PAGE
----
(10) Finally, the hermeneutical principle known as the Analogy of Faith is best honored within an amillennial system. When asked for an explicit and unmistakable biblical affirmation of a post-parousia millennial kingdom, premillennialists typically point to Revelation 20, and only Revelation 20. But as we have seen, Revelation 20 is neither explicit nor unmistakable in teaching an earthly millennial kingdom. Furthermore, no single passage in an admittedly symbolic and comparatively difficult context should be allowed to overturn (or trump) the witness of a multiplicity of passages in admittedly didactic and comparatively straightforward contexts. To put this same point in the form of a question: Do the statements in other New Testament books concerning end-time chronology necessarily and logically preclude the notion of a post-parousia millennial age in Revelation 20? I am convinced that this must be answered affirmatively.

My contention is not that the passages in the Pauline, Johannine, and Petrine corpus simply omit reference to a post-Parousia millennial age. If that were the case it is conceivable that we might harmonize Revelation 20 with them, making room, as it were, for the former in the latter. But those texts (see Kingdom Come for an exposition of each one) are not such as may be conflated with the notion of a future millennial kingdom. These passages clearly appear logically to preclude the existence of such a kingdom. My argument is that a premillennial interpretation of Revelation 20 actually contradicts the clear and unequivocal assertions in such texts as John 5, 1 Corinthians 15, Romans 8, 2 Thessalonians 1, Hebrews 11, and 2 Peter 3.

Rather than reading these texts through the grid of Revelation 20, the latter should be read in the clear light of the former. Sound hermeneutical procedure would call on us to interpret the singular and obscure in the light of the plural and explicit. To make the rest of the New Testament (not to mention the Old Testament) bend to the standard of one text in the most controversial, symbolic, and by scholarly consensus most difficult book in the Bible, is hardly commendable hermeneutical method. We simply must not allow a singular apocalyptic tail to wag the entire epistolary dog! We must not force the whole of Scripture to dance to the tune of Revelation 20.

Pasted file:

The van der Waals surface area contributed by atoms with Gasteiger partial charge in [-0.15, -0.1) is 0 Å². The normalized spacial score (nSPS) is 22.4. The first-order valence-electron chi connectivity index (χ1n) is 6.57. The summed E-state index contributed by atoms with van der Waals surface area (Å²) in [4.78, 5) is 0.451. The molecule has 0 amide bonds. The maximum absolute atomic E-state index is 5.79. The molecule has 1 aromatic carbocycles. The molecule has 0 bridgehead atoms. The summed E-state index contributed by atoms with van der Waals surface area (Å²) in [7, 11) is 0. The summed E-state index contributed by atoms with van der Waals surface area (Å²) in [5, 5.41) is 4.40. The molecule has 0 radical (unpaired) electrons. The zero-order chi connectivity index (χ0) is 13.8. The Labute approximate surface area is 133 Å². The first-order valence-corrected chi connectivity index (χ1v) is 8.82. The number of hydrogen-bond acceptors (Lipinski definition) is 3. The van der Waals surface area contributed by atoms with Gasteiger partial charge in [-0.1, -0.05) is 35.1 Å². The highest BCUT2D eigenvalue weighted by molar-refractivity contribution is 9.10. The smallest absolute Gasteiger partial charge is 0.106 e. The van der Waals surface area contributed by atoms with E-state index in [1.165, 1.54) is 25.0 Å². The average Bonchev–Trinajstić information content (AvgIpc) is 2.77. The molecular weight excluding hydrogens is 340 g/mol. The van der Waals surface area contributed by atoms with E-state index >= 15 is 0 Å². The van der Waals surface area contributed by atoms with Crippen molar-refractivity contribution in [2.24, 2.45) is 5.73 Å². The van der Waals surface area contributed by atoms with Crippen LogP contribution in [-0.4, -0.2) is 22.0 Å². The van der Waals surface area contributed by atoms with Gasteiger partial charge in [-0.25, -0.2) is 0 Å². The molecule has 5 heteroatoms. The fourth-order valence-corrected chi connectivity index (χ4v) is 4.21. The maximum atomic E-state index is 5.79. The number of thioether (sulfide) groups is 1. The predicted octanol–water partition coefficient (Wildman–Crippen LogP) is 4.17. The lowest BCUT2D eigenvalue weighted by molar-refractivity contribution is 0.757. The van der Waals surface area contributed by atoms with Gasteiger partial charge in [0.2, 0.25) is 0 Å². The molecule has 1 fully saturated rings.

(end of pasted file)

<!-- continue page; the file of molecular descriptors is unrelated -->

Those, then, are at least some of the reasons why Revelation 20 itself persuades me that amillennialism is true.

Saturday, May 17, 2014

grace at the table


Why we partake of the Lord's Supper by David Mathis:

The Lord’s Supper is an extraordinary meal. To be sure, it is simply an ordinary means of God’s grace to his church, but as eating and drinking go, it can be an unusually powerful experience.

Along with baptism, the Supper is one of Jesus’s two specially instituted sacraments for the signifying, sealing, and strengthening of his new-covenant people. Call them ordinances if you please. The true issue is not the term, but what we mean by it, and whether we handle these twin means of God’s grace as Jesus means, to guide and shape the life of the church in her new covenant with the Bridegroom.

The means of grace — also known as the “spiritual disciplines” — are the various channels God has appointed for regularly supplying his church with spiritual power. The key principles behind the means of grace are Jesus’s voice (the word), his ear (prayer), and his body (the church). The various disciplines and practices, then, are ways of hearing, and responding, to his word in the context of his church.

Shaped and supported by these principles, a thousand practical flowers grow in the life of the new-covenant community. But few, if any, other practices bring together all three principles of grace like the preaching of God’s word, and the celebration of the sacraments, in the context of corporate worship. Here, then, are four aspects of the Supper to consider in seeing it as a means of grace.

The Gravity: Blessing or Judgment

One of the first things to note is that the Supper is not to be taken lightly. Handling the elements “in an unworthy manner” is the reason Paul gives the Corinthians for “why many of you are weak and ill, and some have died” (1 Corinthians 11:27–30).